Disarmament can play an important role in ending existing conflicts and preventing the outbreak of new strife, United Nations Secretary-General António Guterres said today, pledging to actively pursue the abolition of all weapons of mass destruction and the strict regulation of conventional weapons.
“I am committed to achieving a world free of nuclear weapons,” the Secretary-General declared in a video message to the Geneva-based Conference on Disarmament, which opened the first segment of its three-part 2017 session yesterday.
Recalling that upon taking office he had described a world of new and old conflicts woven in a complex, interconnected web, Mr. Guterres said today that those conflicts have precipitated gross violations of international humanitarian and human rights law.
As such, while disarmament can play an important role in ending existing conflicts and preventing the outbreak of new strife, disarmament and arms control processes provide the breathing space for confidence to be built, stability to be strengthened and trust to be established.
“This was true during the Cold War and it is true now,” continued the UN chief, stressing that the need for breathing space is more urgent than ever as global tensions are rising, “sabres have been rattled and dangerous words spoken about the use of nuclear weapons.”
As the sole multilateral disarmament negotiating body, “the world looks to the Conference to provide rationality and diplomatic solutions, to promote security through peaceful action, and to create the instruments we need to develop confidence, trust and international stability,” Mr. Guterres told the 65-member panel, adding: “You have a responsibility to all States and all peoples. Now is the time to live up to it.”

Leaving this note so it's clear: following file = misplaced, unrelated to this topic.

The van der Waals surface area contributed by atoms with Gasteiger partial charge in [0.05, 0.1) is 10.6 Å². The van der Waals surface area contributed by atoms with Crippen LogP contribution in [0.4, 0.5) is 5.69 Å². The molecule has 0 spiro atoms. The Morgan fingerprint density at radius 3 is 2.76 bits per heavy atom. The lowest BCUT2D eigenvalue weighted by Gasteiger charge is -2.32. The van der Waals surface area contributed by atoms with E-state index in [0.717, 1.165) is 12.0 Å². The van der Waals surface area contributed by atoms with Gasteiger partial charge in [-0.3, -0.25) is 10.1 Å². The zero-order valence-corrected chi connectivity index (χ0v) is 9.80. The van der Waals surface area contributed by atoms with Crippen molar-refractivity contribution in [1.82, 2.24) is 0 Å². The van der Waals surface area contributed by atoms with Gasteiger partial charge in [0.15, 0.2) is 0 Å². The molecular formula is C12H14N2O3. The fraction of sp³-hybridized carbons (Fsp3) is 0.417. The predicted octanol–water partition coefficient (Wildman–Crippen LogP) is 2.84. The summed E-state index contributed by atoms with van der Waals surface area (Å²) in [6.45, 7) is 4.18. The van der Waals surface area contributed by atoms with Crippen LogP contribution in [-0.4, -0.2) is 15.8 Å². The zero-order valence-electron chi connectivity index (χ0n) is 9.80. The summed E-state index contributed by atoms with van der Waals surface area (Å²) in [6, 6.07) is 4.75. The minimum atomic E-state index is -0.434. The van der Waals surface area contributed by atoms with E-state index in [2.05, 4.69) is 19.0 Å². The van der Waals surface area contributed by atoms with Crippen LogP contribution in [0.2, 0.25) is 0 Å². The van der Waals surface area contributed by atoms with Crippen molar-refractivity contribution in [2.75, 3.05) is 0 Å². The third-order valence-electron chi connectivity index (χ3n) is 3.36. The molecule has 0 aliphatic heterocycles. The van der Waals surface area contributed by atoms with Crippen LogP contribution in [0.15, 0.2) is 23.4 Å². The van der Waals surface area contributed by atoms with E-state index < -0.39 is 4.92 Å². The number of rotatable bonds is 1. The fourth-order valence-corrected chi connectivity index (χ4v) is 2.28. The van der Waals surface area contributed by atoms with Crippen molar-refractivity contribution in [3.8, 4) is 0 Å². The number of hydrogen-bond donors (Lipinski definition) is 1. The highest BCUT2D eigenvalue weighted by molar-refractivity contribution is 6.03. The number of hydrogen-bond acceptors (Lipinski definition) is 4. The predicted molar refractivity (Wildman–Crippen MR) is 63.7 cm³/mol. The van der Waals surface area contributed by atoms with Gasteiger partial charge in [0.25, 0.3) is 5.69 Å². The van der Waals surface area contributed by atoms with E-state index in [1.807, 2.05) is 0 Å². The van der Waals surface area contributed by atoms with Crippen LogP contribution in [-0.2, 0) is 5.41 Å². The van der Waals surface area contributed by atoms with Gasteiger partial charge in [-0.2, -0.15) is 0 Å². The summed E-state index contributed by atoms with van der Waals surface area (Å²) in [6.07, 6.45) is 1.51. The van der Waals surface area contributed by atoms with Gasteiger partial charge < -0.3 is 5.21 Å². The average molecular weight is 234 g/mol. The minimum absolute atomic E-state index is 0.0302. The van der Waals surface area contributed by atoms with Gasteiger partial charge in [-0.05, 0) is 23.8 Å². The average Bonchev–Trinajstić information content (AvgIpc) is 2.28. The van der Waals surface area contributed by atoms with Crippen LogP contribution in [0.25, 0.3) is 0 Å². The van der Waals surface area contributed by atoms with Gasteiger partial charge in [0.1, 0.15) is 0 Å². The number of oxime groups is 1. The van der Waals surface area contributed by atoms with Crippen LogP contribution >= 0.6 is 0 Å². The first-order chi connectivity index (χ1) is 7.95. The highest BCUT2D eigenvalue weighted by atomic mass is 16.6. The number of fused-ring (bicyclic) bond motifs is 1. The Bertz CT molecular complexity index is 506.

“I encourage you to work hard to find compromise and to make the most of your partners in civil society and academia. The United Nations will be your ally and assist however we can,” he concluded.
The Conference on Disarmament, established in 1979 as the single multilateral disarmament negotiating forum of the international community, is not formally a UN body but reports annually, or more frequently as appropriate, to the UN General Assembly. Michael Møller, the Director-General of the UN Office at Geneva, serves as Secretary-General of the Conference, as well as Mr. Guterres’ personal representative to the body.
Currently, the consensus-based body focuses primarily on the following issues: cessation of the nuclear arms race and nuclear disarmament; prevention of nuclear war, including all related matters; prevention of an arms race in outer space; effective international arrangements to assure non-nuclear-weapon States against the use or threat of use of nuclear weapons; new types of weapons of mass destruction and new systems of such weapons including radiological weapons; comprehensive programme of disarmament and transparency in armaments.